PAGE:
By Meghan Hall
The commercial real estate industry is at the cusp of a lot of change as it embraces technology, diversifies, and responds to changing economic conditions. As the sector evolves, so too must brokerages. The Registry spoke with Colliers’ new managing director Kitty Aguilera about her journey from law into commercial real estate, and the changes she’d like to see in the industry moving forward.
Kitty, please tell The Registry a little bit about yourself. What initially drew you to the commercial real estate industry?
My entry into the real estate industry in 2010 was quite serendipitous. At the time, I was living and practicing law in Madrid, Spain. I had recently earned law degrees in both California, my home state, and in Spain, a place I fell in love with while traveling after college. I applied for a position on the legal team in JLL’s Madrid office but quickly learned the role had been recently filled. I was, however, offered a role on the tenant representation team, which I jumped at and never looked back! I was fortunate to have a fantastic director who helped show me the ropes and I dove into the practice of tenant representation headfirst. I quickly realized I had an affinity for the work and was energized by the ability to connect face to face with clients and share in the excitement of helping them establish a space of their own. I remember my days of running around the Madrid CBD, hopping on and off the metro for site tours, with great fondness.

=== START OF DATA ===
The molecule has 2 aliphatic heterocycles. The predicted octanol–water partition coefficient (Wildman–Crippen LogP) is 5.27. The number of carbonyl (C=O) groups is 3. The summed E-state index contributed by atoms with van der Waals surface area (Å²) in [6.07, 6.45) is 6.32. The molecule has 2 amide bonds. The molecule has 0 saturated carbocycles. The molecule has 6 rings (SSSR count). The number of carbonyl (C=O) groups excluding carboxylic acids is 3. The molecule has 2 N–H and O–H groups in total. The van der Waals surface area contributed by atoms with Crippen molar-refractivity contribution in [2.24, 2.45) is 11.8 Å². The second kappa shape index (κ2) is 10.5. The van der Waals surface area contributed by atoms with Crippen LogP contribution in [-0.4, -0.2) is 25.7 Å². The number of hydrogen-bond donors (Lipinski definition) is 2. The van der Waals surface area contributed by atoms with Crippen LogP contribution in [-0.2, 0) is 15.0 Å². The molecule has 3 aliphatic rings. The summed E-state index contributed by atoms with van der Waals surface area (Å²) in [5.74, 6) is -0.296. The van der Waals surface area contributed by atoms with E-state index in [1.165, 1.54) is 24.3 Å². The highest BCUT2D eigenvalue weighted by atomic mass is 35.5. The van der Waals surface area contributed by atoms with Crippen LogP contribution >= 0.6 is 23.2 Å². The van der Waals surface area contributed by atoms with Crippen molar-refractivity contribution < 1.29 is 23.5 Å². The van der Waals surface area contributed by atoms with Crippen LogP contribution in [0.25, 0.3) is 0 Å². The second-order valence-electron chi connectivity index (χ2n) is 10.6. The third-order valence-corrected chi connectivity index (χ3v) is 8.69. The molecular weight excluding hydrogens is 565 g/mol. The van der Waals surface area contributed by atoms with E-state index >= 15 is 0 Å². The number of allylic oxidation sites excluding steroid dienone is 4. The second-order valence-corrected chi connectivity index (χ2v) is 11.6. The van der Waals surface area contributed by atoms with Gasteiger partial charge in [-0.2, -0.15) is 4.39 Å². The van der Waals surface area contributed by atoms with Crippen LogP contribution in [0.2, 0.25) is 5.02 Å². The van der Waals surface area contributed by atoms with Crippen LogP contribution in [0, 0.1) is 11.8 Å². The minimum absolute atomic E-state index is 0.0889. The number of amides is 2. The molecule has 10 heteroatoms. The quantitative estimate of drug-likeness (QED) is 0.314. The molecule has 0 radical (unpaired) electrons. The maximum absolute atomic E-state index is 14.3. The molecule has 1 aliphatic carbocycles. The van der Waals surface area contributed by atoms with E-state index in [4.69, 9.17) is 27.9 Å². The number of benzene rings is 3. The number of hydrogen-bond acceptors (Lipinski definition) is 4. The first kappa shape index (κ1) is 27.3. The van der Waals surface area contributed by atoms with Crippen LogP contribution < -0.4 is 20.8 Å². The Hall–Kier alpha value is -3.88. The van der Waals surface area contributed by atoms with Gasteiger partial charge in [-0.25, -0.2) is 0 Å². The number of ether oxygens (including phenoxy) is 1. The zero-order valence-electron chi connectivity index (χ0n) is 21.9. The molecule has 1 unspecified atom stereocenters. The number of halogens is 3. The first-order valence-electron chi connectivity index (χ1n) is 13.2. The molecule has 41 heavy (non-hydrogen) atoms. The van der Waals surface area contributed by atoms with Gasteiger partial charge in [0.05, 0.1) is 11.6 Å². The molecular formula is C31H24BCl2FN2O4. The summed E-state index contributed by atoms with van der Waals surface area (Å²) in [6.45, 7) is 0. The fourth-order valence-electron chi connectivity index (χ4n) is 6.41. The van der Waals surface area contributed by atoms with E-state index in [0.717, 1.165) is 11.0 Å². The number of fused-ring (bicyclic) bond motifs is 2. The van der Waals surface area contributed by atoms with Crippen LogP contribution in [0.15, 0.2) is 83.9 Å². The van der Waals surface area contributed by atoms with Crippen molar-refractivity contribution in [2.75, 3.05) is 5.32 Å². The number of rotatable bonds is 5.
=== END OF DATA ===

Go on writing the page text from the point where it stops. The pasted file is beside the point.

How have your previous experiences (not just in CRE, but in law, and in markets outside of the United States) prepared you for your new role as Managing Director at Colliers?
My diverse career path has given me exposure to many different market practices, client organizations and networks, and I have learned so much from each different role. I have accumulated a global perspective on the practices of business, law and real estate that enables me to think more strategically and broadly as I approach a new business pursuit or client problem statement. I have learned there is exponential value that comes from building relationships and sharing knowledge from one area of the business to the other and across client organizations. I am eager to bring that same integrative approach to how Colliers operates so that our clients can benefit from the full breadth of our expertise and resources.
Part of your role will be supporting brokerage operations and expanding business development. From your perspective, what aspects of brokerage are most critical to success?
I believe the most critical aspect of brokerage, and any business for that matter, is the people. Understanding what it takes to develop, support and motivate our people is fundamental to our success. My goal is to enable the individuals that make up our brokerage operation with the training, mentorship and any other resources they need to do their best, most inspired work. If our people are taken care of, our success will follow.
I also believe that harnessing the power of the data that comes from our brokerage business is crucial – data on market dynamics, occupancy benchmarks, shifts in labor pools. It’s all powerful. Given we now live in a world where we know massive disruption may be right around the corner, we need to do more to leverage our data and bring predictive insights to our clients to allow them to stay one step ahead of the next risk.
What excites you most about your new role? Why?